Voles are small rodents that cause serious problems in the garden. They feed on roots, foliage and seeds. Although voles feed on just about any type of plant, a select few repel voles. These resistant plants include a number of flowering plants, both from the annual and perennial families. If voles are a problem, consider selecting plants that are unattractive to the pests.
Voles, also called field or meadow mice, are common throughout much of the United States. There are more than 20 species. Most are gray or brown and reach between 4 and 8 inches in length. They mostly eat roots and other plant parts, but also insects, dead animals, fruits and nuts. Like moles, voles are burrowing creatures that cause severe damage before a problem becomes evident. Preventing infestation includes removing weeds and avoiding dense groundcovers that give voles a hiding place. Once a vole population is established, poison baits and mousetraps are options. Gardeners should use poison traps only as a last resort, as they may be toxic to people and pets.
An annual plant completes its lifecycle in 1 year. They need replacement each year and are suitable for gardeners who want an easy-care garden with a constantly new look. Several annual flowers are unattractive to voles, including the Italian arum (Arum italicum). The Italian arum thrives throughout the Southern United States, including U.S. Department of Agriculture Plant Hardiness Zones 5 through 9. It reaches between 12 and 18 inches upon maturity. It is commonly used for garden borders and is resistant to vole damage. Additional options include the autumn crocus (Colchicum) and the Siberian iris (Iris sibirica).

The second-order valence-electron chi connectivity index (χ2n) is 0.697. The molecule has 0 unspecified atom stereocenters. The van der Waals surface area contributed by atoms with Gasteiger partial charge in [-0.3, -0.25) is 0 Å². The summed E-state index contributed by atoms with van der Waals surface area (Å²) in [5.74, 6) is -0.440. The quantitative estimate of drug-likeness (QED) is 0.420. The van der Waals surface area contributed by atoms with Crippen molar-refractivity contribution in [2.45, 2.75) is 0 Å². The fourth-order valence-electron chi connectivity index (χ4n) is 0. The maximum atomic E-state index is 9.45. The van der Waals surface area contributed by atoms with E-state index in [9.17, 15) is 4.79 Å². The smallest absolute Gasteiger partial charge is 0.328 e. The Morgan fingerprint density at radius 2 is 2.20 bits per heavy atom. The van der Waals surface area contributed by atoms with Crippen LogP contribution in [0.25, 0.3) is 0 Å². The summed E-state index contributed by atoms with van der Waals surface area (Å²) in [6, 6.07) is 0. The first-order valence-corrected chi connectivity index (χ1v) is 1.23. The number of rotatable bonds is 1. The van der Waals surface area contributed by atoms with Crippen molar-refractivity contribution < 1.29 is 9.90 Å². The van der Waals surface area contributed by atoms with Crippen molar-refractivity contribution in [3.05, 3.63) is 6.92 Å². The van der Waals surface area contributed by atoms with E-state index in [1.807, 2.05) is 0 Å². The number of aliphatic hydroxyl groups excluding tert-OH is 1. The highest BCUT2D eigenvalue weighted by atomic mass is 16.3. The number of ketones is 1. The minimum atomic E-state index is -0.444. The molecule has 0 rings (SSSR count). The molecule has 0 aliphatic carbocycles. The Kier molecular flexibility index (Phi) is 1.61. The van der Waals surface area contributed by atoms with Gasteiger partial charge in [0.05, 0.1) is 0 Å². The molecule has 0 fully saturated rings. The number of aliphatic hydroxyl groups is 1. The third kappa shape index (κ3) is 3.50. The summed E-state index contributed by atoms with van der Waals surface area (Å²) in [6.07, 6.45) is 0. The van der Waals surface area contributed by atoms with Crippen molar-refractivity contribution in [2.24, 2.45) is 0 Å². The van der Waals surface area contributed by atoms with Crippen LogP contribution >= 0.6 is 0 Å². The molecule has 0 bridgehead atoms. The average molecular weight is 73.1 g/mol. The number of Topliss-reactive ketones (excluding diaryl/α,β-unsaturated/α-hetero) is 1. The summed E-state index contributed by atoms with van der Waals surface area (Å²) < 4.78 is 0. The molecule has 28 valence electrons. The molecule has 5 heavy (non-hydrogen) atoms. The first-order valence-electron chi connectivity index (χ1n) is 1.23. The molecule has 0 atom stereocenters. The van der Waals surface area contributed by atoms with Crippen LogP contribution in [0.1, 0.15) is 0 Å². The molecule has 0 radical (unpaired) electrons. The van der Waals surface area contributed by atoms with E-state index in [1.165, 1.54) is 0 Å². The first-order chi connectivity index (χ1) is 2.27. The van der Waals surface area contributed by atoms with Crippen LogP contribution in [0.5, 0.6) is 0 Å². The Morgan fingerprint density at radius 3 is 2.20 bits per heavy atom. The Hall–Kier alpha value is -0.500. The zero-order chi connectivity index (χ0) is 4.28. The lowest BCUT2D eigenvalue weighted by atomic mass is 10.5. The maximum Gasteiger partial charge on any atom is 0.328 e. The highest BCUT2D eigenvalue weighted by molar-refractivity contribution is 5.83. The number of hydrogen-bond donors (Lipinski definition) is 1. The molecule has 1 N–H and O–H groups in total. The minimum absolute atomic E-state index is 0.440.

Perennials are long-lived plants that die away during cold weather and rebloom in the spring and summer. These plants are ideal for gardeners who want to spend time cultivating and shaping a garden. Goldenrods (Solidago odora) are perennial flowering plants that produce bold green foliage and bright yellow or gold flowers. Growers should handle this plant carefully, as it may cause skin irritation. Bee balm (Monarda didyma), a plant that produces flowers in shades of pink, purple, red and white, is another option. Additionally, the crown imperial (Fritilleria imperialis) is an extremely cold hardy, vole resistant plant that may reach 4 feet in height.
The intended planting zone is the biggest factor in determining which vole-resistant flowering plants will succeed. Lavender is a highly scented plant. It produces purple flowers and silver-green leaves. It attracts bees, butterflies and other beneficial insects and resists damage from voles. Mint is aesthetically pleasing and highly functional. Not only does it resist vole damage, but when planted around the foundation of a home, will prevent mice populations both in and outdoors. Marigolds are vole resistant and produce blooms with that are orange or yellow that may be accented with red. The plant is good at repelling voles and other rodents, as it produces an unpleasant smell.
- Internet Center for Wildlife Damage Management; Voles; John M. O’Brien
- University of Arkansas; Italian Arum; Gerald Klingaman; Feb. 10, 2006
- The Society for Siberian Irises
- Great Plains Nature Center: Goldenrod
- Evergreen of Johnson City: Moles and Voles
- Acer Gardens: Co-Existing With Voles
- University of Illinois Extension; Voles; Phil Nixon, et al.; Oct. 27, 1999
Sara John is a professional writer and copy editor living in Des Moines, IA. She has worked professionally for seven years, and written articles for the Long Beach Press-Telegram, as well as other local publications. She is a graduate of Grand View University and holds a B.A. in journalism.